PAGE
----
It has been getting more difficult to find decent values in the current environment. Yes when I ran my screens for valuation among high dividend stocks, I was surprised to see AT&T and Verizon stock there. The telecom behemoths in the U.S.
AT&T has increased dividends for 33 years in a row. In the past decade, it has managed to increase dividends by 3.70%/year. Between 1984 and 2016, the company has managed to increase dividends by 4.40%/year. The stock trades at 12.70 times forward earnings and yields 5.30%. The dividend is adequately covered with a dividend payout ratio of 67.60%, based on forward earnings. Check my previous analysis of AT&T for more information about the company.
Verizon has increased dividends for 12 years in a row. In the past decade, dividends grew by 3.40%/year. Between 1984 and 2017, the company has managed to increase dividends by 3.30%/year. The stock trades at 11.60 times forward earnings and yields 5.30%. The dividend is adequately covered with a dividend payout ratio of 61.70%, based on forward earnings. Check my analysis of Verizon for more information about the company.
The telecom industry in the US is very competitive. Companies like AT&T (T) compete with the likes of Verizon (VZ), Sprint and T-Mobile. In the past, almost all of the profits have been made by Verizon (VZ) and AT&T, at the expense of smaller competitors. An investment in AT&T and Verizon today would presume that the status quo would remain unchallenged, and that Sprint and T-Mobile would be kept weak forever. The service that telecom companies is essentially a commodity. Telecom companies are not utilities, because there is the possibility for switching the provider. Try moving to Saint Louis, Missouri, and then switching your gas, water or electric utility – you can’t. But anywhere in the US, you can switch to another wireless carrier, plus you have other alternatives and very low customer loyalty. There is nothing to stop a customer from switching to another carrier after their contract expires.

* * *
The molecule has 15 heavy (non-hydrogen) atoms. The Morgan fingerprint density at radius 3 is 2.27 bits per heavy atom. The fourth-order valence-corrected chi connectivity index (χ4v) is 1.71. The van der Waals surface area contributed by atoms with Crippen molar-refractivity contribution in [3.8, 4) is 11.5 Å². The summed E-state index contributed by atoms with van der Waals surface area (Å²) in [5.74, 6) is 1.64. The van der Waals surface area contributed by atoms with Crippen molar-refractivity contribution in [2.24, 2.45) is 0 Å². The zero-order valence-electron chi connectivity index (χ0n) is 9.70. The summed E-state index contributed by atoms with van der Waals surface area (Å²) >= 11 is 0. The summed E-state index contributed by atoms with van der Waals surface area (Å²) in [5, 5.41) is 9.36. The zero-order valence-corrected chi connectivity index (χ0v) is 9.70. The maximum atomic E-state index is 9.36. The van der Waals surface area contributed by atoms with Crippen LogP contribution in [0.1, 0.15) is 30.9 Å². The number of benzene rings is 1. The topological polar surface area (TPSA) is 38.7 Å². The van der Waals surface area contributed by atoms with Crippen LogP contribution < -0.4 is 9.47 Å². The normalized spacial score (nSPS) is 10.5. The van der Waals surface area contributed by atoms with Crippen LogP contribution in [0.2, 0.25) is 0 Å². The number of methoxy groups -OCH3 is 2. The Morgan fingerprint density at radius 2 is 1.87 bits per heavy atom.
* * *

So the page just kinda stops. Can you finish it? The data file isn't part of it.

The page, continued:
It also takes an enormous amount of capital to maintain and continuously upgrade a network that would cover 300 million people in dispersed area such as the US. Long gone are the days when telecom only meant providing voice calls between users in different locations. Now there are technologies such as 3G, 4G, LTE that require constant costly investment to upgrade network. Barriers to entry are steep of course, since it takes tens of billions of dollars to build a network. However, the main competitive advantages available to Verizon and AT&T are those of scale.
There is a risk of technological obsolescence, since new technologies are requiring that telecom companies engage in multi-billion dollars upgrades, merely to keep up with competitors. In addition, there are new technologies which could leverage existing network infrastructure but could be directly competing with telecom companies. For example, 20 – 30 years ago, the price of a long-distance call between New York and San Francisco would have been quite expensive. Today, I can call anyone in the world using Viber or WhatsApp for free, using wi-fi from a device that is connected to the internet.